August 14, 2009
Governor M. Jodi Rell today hailed the one-year anniversary of her landmark Charter Oak Health Plan, a ground-breaking initiative providing access to affordable health care now serving more than 10,000 Connecticut residents.
“A little over a year ago, I announced the start of a program I said would change the face of health care in Connecticut – change it for the better and change it forever,” Governor Rell said. “Today that program is covering 10,257 individuals and another 5,884 applicants are eligible for coverage as soon as they select from one of three contracted health plans and begin paying monthly premiums.
“That means more than 10,000 people who – a year ago – had no health coverage or could not afford the coverage they had now have affordable health care,” the Governor said. “That is an accomplishment worth celebrating. From routine checkups to treatment for life-threatening illness, the program is filling a critical gap. ”
On June 30, 2008, Governor Rell visited the Town Line Diner in Wethersfield to announce that the state would begin taking applications for Charter Oak the next day.
At that news conference, Governor Rell was joined by Andrea Bryant of Manchester, a long-time employee of the Wethersfield Diner on Silas Deane Highway who was one of the first people to sign up for Charter Oak. The Governor noted that the program was intended to help people like Ms. Bryant – employees of small businesses that cannot always afford to offer their staff a health care plan.
In the year since Charter Oak began, Ms. Bryant has become an informal ambassador of sorts for the program among her friends and customers.
“I tell people about how it has helped me and how they can apply like I did,” Ms. Bryant said as Charter Oak marked its first anniversary. “I guess I’m in the right business to talk to a lot of people who need this kind of coverage.”
While the great majority of Connecticut residents already have health coverage in some form, either through employer-sponsored programs or public programs such as HUSKY, Medicaid and State-Administered General Assistance, Charter Oak helps to cover a number of gaps, including people who cannot afford the high cost of COBRA coverage for workers who have recently lost their jobs.
“Charter Oak is also available to retirees too young to qualify for Medicare, and for young adults as they grow out of the HUSKY program or go off their parents’ health insurance,” Governor Rell said.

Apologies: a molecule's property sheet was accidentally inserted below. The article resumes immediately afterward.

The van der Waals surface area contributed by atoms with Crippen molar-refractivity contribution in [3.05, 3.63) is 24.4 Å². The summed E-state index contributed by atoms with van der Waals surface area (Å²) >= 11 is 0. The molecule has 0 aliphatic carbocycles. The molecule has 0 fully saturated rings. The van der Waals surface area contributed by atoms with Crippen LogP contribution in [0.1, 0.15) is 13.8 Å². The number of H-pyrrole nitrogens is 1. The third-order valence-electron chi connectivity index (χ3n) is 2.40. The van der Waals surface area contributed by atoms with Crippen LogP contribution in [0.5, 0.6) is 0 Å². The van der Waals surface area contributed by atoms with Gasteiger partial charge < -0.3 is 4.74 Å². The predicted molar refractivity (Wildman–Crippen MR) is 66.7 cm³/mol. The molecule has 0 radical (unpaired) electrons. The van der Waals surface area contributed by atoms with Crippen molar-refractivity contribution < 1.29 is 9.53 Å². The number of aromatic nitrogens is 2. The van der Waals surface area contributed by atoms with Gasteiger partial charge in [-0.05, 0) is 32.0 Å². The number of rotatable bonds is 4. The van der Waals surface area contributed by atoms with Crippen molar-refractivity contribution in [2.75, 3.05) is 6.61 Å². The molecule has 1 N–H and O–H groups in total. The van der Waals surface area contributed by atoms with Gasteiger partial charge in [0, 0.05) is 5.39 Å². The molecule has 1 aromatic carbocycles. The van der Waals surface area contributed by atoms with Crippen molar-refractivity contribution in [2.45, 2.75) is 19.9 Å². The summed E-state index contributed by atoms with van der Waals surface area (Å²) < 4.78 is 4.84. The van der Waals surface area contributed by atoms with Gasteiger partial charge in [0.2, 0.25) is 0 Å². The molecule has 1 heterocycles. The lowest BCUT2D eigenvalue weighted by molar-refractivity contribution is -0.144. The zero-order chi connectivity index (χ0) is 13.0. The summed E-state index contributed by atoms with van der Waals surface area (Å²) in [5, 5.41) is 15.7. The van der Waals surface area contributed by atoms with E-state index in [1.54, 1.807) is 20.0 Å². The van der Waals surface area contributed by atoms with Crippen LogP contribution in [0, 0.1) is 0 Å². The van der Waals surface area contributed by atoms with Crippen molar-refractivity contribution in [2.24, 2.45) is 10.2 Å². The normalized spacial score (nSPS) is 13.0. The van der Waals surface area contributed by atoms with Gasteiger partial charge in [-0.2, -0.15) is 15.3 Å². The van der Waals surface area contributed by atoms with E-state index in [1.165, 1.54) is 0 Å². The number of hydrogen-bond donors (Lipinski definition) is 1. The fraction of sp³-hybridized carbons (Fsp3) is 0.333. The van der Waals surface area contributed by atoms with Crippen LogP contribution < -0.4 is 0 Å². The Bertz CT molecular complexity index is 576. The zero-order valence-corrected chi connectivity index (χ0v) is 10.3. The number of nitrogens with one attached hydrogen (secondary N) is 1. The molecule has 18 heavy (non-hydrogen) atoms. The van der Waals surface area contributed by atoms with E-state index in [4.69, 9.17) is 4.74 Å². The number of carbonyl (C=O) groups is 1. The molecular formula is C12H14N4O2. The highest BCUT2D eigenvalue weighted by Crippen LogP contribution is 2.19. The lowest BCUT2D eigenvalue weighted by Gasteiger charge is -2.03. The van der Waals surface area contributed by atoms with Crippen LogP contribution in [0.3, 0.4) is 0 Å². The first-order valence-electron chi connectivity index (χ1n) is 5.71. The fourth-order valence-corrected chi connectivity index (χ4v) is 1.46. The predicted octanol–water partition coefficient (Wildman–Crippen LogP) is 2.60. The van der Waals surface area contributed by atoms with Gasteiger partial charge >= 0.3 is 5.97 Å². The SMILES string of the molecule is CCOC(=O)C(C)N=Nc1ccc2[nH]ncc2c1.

A critical element of the Charter Oak Health Plan is its acceptance of applicants regardless of their medical history or pre-existing conditions. In addition, the program offers the same benefits and cost structure to all members, in contrast to many health insurance products that “individually rate,” charging enrollees based on their medical history.
“Many people find that pre-existing medical conditions can prevent them from getting coverage in the first place or price it so far out of reach that it is effectively unavailable,” the Governor noted. “Charter Oak removes this barrier. I insisted on a program that would offer true access to health coverage for all of the uninsured, not just those in excellent health. As a result, we have been able to fill a gap in coverage and help many people who had nowhere else to go to protect their health and financial security.”
The Governor thanked Connecticut doctors, hospitals and other health care providers who have joined the growing networks in Charter Oak-contracted health plans over the past year. The plans are operated by Aetna Better Health, AmeriChoice by UnitedHealthcare and Community Health Network of Connecticut. Charter Oak plans are responsible for arranging and coordinating health care benefits for enrollees. Out-of-network services are approved when necessary.
“As more and more Connecticut residents enroll in Charter Oak, I believe we are showing that gradual, pragmatic approaches like the one Connecticut has pioneered have genuine value and potential, especially in this economy,” the Governor said.
There is no income test or asset limit to qualify for Charter Oak coverage. Enrollees earning more than 300 percent of the federal poverty level (FPL) currently pay a flat, unsubsidized monthly premium of $259. Enrollees with incomes below 300 percent of the FPL pay reduced, subsidized premiums ranging from $75 to $200 monthly, depending on income and family size.
Charter Oak’s annual, income-based deductible ranges from $150 to $900. The deductible does not apply to primary and specialist doctor visits, ambulance and emergency room care, behavioral health services, pre- and post-natal care, prescription medications and certain other benefits.
The Charter Oak Health Plan is administered by the Department of Social Services. For information about benefits, costs and applying, the public can call 1-877-77-CTOAK or visit www.charteroakhealthplan.com